Hone IN on SeratoNIN

Posted by Kristin Beale in Life After Paralysis on February 15, 2021 # Lifestyle

Most of us have heard of serotonin, and most of us might know its definition to be the invisible force (neurotransmitter) in our brains that is credited for putting us in better moods and increasing our satisfaction. There’s a part of our DNA whose primary job is to make us happy, and that’s backed with research. Serotonin is an undeniably vital component of our bodies: it’s also needed for motor skills and cognitive function, including regulating blood pressure, heart rate, and digestion.Kristin outside smiling

All that, especially the positivity and satisfaction benefits of serotonin, sound pretty sweet. While there are other forces (again, neurotransmitters) active in mood regulation, boosting your serotonin levels is the first step. So, how do we get more of it? I have tips.

  1. Eat better. Depending on what you eat, you could be replenishing your levels, or depleting it. “Nutritional deficiencies can directly lead to problems with replenishing serotonin,” integrative psychiatrist James Lake, MD told a reporter for Well+Good. “We have real evidence to back up what’s good common sense: that eating well doesn’t just benefit your body, but it also benefits your brain.” A Mediterranean diet is recommended for boosting happiness because of the healthy fats, vitamins, and nutrients that work to boost brain health and lower inflammation.
  2. Get consistent sleep. Not getting enough sleep is a no-brainer problem, but it is also definitely possible to sleep too much. Sleeping too much affects your body’s ability to use serotonin, and not sleeping enough affects your brain’s serotonin receptors and their sensitivity to the positive effects. Get for 7-8 hours of sleep per night, and you’re golden.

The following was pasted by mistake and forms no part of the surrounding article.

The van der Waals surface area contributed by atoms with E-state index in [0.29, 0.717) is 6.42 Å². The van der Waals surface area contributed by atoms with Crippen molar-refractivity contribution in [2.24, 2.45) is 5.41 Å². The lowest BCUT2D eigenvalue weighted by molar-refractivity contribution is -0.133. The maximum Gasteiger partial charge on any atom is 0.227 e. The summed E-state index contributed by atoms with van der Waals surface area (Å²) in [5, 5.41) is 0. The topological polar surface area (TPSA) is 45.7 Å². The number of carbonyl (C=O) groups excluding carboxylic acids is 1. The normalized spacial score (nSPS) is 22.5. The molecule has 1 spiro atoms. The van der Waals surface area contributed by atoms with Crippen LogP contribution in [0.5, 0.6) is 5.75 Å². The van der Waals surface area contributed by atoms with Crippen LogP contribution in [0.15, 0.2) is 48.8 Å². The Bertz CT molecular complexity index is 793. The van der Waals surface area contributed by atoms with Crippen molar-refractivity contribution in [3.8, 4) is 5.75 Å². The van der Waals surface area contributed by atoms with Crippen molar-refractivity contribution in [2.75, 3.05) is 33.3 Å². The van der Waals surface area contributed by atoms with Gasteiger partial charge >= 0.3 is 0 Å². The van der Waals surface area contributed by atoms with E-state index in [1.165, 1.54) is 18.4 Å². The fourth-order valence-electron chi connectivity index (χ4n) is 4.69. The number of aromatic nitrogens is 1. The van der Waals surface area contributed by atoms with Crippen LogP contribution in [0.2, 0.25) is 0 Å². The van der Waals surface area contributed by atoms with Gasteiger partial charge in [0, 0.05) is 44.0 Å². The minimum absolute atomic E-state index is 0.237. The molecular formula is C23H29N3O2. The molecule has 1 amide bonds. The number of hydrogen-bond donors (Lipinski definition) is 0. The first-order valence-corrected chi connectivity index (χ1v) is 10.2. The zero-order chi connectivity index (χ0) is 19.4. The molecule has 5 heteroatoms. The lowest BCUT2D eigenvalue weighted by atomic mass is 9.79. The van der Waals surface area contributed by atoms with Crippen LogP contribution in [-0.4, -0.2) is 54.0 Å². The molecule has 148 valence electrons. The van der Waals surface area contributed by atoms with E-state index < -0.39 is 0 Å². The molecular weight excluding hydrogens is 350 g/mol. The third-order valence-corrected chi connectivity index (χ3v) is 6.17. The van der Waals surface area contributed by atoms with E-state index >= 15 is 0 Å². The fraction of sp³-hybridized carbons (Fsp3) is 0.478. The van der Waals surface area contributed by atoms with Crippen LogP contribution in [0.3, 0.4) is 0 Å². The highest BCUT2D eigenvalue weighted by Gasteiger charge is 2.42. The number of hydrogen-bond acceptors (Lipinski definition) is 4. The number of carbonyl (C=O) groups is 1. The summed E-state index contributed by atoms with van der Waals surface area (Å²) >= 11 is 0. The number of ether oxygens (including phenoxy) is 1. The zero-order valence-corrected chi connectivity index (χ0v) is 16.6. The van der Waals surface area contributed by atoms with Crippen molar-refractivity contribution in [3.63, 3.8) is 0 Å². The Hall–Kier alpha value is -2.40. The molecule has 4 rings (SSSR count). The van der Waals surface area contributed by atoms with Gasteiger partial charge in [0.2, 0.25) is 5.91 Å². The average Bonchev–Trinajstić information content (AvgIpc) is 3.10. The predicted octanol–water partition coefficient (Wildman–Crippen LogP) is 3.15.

3. Manage your vitamin D. More than a couple of mental health conditions are linked to a vitamin D deficiency, mainly because vitamin D (along with omega-3 fatty acids) helps with serotonin production. Consider taking a supplement, but talk to your doctor first.
  4. Take a walk. This is where my personal experience shines brightest; physical exercise has been an easy source of mood-boosting since as long as I can remember. It’s trickier in the winter months, but equally as important. Put on your mittens and a thick jacket, and walk around your neighborhood! Or, if you’re wimpy like I am, try some in-house exercises.
  5. Don’t stress about it. Life is complicated and annoying – I get it. But think of it this way: your anxiety doesn’t solve any problems, and it puts you further from your goal of a good mood with satisfaction. Stress is considered a chronic inflammatory condition, both in the brain and in the body. The inflammation comes into play when it damages the neurons that produce serotonin, or the parts of the brain involved in the production. Prioritize your self-care, therapy, and the things that make you feel filled.

Life is tough sometimes, but the good news: your DNA was designed to help you deal with it. The only thing you need to do to contribute, for the most part, is to take care of yourself. Take care of yourself! With respect to our attitudes while we navigate this volatile world, can all use a little boost.

Kristin Beale is a native of Richmond, Virginia. She is the author of two books, Greater Things and A Million Suns, and a comic book, Date Me. Check them out and read an excerpt at https://kristinbeale.com/. Her comics can be found on Instagram @Greater.Things.Comics.

The National Paralysis Resource Center website is supported by the Administration for Community Living (ACL), U.S. Department of Health and Human Services (HHS) as part of a financial assistance award totaling $8,700,000 with 100 percent funding by ACL/HHS. The contents are those of the author(s) and do not necessarily represent the official views of, nor an endorsement, by ACL/HHS, or the U.S. Government.